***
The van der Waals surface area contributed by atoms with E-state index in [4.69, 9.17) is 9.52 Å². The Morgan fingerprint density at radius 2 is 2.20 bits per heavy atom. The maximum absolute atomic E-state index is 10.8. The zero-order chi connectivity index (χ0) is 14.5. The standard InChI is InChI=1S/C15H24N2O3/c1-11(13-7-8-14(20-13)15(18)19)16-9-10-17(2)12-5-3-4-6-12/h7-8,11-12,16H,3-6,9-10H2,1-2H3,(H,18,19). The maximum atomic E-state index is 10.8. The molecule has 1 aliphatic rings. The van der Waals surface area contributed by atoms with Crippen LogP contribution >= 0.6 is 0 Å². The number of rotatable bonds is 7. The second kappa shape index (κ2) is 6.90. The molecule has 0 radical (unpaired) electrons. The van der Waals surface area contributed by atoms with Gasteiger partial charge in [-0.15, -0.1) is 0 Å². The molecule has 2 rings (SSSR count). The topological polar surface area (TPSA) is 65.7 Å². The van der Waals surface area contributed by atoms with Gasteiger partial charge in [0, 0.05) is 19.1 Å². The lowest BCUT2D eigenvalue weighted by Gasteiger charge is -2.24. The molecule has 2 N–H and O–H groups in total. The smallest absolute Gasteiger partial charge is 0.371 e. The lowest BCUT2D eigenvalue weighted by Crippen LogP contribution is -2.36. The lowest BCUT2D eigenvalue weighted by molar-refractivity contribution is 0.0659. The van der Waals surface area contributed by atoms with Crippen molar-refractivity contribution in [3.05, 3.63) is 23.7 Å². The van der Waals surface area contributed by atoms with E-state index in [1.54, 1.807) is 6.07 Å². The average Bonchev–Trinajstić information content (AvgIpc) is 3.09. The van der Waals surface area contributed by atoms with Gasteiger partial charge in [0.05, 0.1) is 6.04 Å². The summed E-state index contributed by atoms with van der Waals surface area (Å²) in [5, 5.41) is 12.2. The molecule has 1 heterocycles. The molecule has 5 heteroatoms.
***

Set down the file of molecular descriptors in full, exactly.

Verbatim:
The van der Waals surface area contributed by atoms with E-state index in [4.69, 9.17) is 9.52 Å². The Morgan fingerprint density at radius 2 is 2.20 bits per heavy atom. The maximum absolute atomic E-state index is 10.8. The zero-order chi connectivity index (χ0) is 14.5. The standard InChI is InChI=1S/C15H24N2O3/c1-11(13-7-8-14(20-13)15(18)19)16-9-10-17(2)12-5-3-4-6-12/h7-8,11-12,16H,3-6,9-10H2,1-2H3,(H,18,19). The maximum atomic E-state index is 10.8. The molecule has 1 aliphatic rings. The van der Waals surface area contributed by atoms with Crippen LogP contribution >= 0.6 is 0 Å². The number of rotatable bonds is 7. The second kappa shape index (κ2) is 6.90. The molecule has 0 radical (unpaired) electrons. The van der Waals surface area contributed by atoms with Gasteiger partial charge in [-0.15, -0.1) is 0 Å². The molecule has 2 rings (SSSR count). The topological polar surface area (TPSA) is 65.7 Å². The van der Waals surface area contributed by atoms with Gasteiger partial charge in [0, 0.05) is 19.1 Å². The lowest BCUT2D eigenvalue weighted by Gasteiger charge is -2.24. The molecule has 2 N–H and O–H groups in total. The smallest absolute Gasteiger partial charge is 0.371 e. The lowest BCUT2D eigenvalue weighted by Crippen LogP contribution is -2.36. The lowest BCUT2D eigenvalue weighted by molar-refractivity contribution is 0.0659. The van der Waals surface area contributed by atoms with Crippen molar-refractivity contribution in [3.05, 3.63) is 23.7 Å². The van der Waals surface area contributed by atoms with E-state index in [1.54, 1.807) is 6.07 Å². The average Bonchev–Trinajstić information content (AvgIpc) is 3.09. The van der Waals surface area contributed by atoms with Gasteiger partial charge in [0.05, 0.1) is 6.04 Å². The summed E-state index contributed by atoms with van der Waals surface area (Å²) in [5, 5.41) is 12.2. The molecule has 1 heterocycles. The molecule has 5 heteroatoms.